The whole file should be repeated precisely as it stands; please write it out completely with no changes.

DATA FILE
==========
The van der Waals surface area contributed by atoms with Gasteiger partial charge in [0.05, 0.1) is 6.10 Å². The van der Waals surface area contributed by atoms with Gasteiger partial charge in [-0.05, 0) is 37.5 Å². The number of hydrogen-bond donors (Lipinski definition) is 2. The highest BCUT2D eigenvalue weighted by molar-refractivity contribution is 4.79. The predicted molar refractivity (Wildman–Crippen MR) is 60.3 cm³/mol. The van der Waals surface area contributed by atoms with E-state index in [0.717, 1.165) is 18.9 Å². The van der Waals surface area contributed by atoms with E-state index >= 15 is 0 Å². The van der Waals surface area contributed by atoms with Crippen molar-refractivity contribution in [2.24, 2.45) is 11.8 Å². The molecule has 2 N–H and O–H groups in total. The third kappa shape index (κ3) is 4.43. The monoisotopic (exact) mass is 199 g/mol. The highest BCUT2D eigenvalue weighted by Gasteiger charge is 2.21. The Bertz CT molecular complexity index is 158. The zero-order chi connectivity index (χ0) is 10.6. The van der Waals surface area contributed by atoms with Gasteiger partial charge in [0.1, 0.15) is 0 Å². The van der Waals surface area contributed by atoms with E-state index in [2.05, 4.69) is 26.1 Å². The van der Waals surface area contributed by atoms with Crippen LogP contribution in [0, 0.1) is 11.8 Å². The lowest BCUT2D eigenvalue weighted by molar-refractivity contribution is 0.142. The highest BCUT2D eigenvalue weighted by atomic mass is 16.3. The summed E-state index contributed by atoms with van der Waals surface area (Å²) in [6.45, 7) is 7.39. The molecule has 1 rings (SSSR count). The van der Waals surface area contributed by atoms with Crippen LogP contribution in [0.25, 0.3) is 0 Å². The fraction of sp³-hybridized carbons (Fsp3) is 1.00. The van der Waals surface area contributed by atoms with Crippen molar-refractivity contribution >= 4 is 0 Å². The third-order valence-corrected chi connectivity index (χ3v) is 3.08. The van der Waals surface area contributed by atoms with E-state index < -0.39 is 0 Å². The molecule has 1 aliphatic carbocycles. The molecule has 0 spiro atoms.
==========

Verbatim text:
The van der Waals surface area contributed by atoms with Gasteiger partial charge in [0.05, 0.1) is 6.10 Å². The van der Waals surface area contributed by atoms with Gasteiger partial charge in [-0.05, 0) is 37.5 Å². The number of hydrogen-bond donors (Lipinski definition) is 2. The highest BCUT2D eigenvalue weighted by molar-refractivity contribution is 4.79. The predicted molar refractivity (Wildman–Crippen MR) is 60.3 cm³/mol. The van der Waals surface area contributed by atoms with E-state index in [0.717, 1.165) is 18.9 Å². The van der Waals surface area contributed by atoms with E-state index >= 15 is 0 Å². The van der Waals surface area contributed by atoms with Crippen molar-refractivity contribution in [2.24, 2.45) is 11.8 Å². The molecule has 2 N–H and O–H groups in total. The third kappa shape index (κ3) is 4.43. The monoisotopic (exact) mass is 199 g/mol. The highest BCUT2D eigenvalue weighted by Gasteiger charge is 2.21. The Bertz CT molecular complexity index is 158. The zero-order chi connectivity index (χ0) is 10.6. The van der Waals surface area contributed by atoms with Gasteiger partial charge in [0.1, 0.15) is 0 Å². The van der Waals surface area contributed by atoms with E-state index in [2.05, 4.69) is 26.1 Å². The van der Waals surface area contributed by atoms with Crippen LogP contribution in [0, 0.1) is 11.8 Å². The lowest BCUT2D eigenvalue weighted by molar-refractivity contribution is 0.142. The highest BCUT2D eigenvalue weighted by atomic mass is 16.3. The summed E-state index contributed by atoms with van der Waals surface area (Å²) in [6.45, 7) is 7.39. The molecule has 1 rings (SSSR count). The van der Waals surface area contributed by atoms with Crippen LogP contribution in [0.25, 0.3) is 0 Å². The fraction of sp³-hybridized carbons (Fsp3) is 1.00. The van der Waals surface area contributed by atoms with Crippen molar-refractivity contribution >= 4 is 0 Å². The third-order valence-corrected chi connectivity index (χ3v) is 3.08. The van der Waals surface area contributed by atoms with E-state index < -0.39 is 0 Å². The molecule has 1 aliphatic carbocycles. The molecule has 0 spiro atoms.